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Eviation, whose plans have been delayed for about a year due to the coronavirus pandemic, is pitching a traditional fixed-wing design rather than the vertical takeoff, multi-rotor setup favored by similar startups.
The Alice will also be bigger than such eVTOL planes, carrying nine passengers for 650 miles (1,046 km), making it suited to the U.S. commuter market currently served by a variety of light aircraft. The production model incorporates several changes from earlier blueprints, switching to a T- from a V-shaped tail and repositioning two electric propulsion units from the wingtips to the rear.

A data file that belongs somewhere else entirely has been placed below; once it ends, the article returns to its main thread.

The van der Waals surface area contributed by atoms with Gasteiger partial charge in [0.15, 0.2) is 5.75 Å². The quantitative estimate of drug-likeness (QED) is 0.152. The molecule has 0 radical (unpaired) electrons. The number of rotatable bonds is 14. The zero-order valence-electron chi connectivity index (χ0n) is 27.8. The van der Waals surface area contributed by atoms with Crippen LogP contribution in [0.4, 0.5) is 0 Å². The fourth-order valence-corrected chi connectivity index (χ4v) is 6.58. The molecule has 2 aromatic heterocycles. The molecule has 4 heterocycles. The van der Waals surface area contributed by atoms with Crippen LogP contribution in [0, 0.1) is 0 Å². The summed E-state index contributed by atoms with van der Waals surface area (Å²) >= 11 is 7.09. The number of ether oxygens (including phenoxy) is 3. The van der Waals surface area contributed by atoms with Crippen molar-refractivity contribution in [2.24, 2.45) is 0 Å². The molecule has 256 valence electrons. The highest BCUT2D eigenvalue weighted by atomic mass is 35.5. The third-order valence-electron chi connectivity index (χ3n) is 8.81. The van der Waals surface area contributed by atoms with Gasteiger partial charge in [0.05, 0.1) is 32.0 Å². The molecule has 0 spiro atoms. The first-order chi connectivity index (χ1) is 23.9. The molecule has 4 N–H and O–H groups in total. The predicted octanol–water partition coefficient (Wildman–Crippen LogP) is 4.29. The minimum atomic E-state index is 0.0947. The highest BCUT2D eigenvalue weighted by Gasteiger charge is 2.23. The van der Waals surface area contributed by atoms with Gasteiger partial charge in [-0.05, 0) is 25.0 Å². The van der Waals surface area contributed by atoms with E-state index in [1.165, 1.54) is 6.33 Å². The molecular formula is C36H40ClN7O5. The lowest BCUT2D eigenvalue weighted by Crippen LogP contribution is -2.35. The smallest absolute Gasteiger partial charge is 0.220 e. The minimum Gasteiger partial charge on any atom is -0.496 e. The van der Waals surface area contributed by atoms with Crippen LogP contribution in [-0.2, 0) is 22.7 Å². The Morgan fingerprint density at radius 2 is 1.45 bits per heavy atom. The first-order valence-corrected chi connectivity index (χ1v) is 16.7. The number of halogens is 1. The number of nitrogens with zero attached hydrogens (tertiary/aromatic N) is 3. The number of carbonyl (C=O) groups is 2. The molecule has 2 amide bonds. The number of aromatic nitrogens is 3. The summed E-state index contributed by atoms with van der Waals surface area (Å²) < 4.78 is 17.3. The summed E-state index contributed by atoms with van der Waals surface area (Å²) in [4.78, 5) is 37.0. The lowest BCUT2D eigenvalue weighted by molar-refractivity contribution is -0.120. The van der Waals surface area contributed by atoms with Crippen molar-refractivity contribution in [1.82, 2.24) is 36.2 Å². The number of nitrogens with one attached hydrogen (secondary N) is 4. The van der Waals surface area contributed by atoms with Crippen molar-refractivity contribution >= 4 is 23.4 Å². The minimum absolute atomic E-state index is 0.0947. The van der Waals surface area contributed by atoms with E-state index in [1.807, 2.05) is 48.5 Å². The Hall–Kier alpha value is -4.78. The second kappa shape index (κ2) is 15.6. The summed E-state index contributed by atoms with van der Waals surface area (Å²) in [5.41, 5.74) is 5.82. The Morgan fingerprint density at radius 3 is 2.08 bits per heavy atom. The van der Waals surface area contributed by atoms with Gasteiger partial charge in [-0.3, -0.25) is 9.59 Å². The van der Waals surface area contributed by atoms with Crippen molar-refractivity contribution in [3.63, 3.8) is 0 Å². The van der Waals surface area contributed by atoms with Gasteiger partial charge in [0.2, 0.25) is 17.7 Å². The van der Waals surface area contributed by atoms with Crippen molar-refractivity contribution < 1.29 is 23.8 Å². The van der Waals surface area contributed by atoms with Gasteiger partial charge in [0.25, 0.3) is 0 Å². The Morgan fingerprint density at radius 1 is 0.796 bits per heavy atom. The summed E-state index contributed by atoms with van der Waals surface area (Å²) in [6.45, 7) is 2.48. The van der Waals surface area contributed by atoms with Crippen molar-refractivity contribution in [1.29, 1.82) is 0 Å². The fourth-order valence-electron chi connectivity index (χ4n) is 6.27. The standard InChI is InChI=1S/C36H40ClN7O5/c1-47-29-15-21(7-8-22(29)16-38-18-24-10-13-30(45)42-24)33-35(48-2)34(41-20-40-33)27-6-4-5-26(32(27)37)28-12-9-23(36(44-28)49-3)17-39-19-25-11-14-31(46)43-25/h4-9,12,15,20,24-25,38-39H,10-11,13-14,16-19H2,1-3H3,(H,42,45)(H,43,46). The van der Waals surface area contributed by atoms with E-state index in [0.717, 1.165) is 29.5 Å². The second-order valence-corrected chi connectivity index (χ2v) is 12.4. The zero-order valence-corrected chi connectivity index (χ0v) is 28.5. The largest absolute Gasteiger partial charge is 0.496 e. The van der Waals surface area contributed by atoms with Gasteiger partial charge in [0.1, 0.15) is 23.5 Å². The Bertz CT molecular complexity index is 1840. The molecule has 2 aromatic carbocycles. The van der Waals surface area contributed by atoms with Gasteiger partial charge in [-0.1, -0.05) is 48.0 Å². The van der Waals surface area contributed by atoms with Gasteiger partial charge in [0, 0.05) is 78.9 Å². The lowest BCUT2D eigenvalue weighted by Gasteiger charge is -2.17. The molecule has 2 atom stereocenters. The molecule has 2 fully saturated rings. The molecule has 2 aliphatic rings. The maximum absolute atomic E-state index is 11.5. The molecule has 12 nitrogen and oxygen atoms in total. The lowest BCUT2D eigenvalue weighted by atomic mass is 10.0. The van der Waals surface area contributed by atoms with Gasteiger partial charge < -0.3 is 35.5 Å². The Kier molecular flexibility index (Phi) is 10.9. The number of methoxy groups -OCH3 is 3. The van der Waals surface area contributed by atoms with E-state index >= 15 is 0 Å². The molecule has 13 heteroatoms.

The design uses “currently available battery cells and is not reliant on future advancements,” co-founder and Chief Executive Officer Omer Bar-Yohay said in a statement Thursday. Suppliers include Honeywell International Inc., electric motor manufacturer MagniX and the GKN arm of Melrose Industries Plc, which will make the plane’s wings, tail and electrical wiring system.
Eviation, which shifted base to the Seattle area from Israel in December to tap the area’s aerospace expertise, said in 2019 it had a backlog of more than 150 orders from customers including Cape Air, a regional carrier in New York and New England. It declined to say where the order book now stands.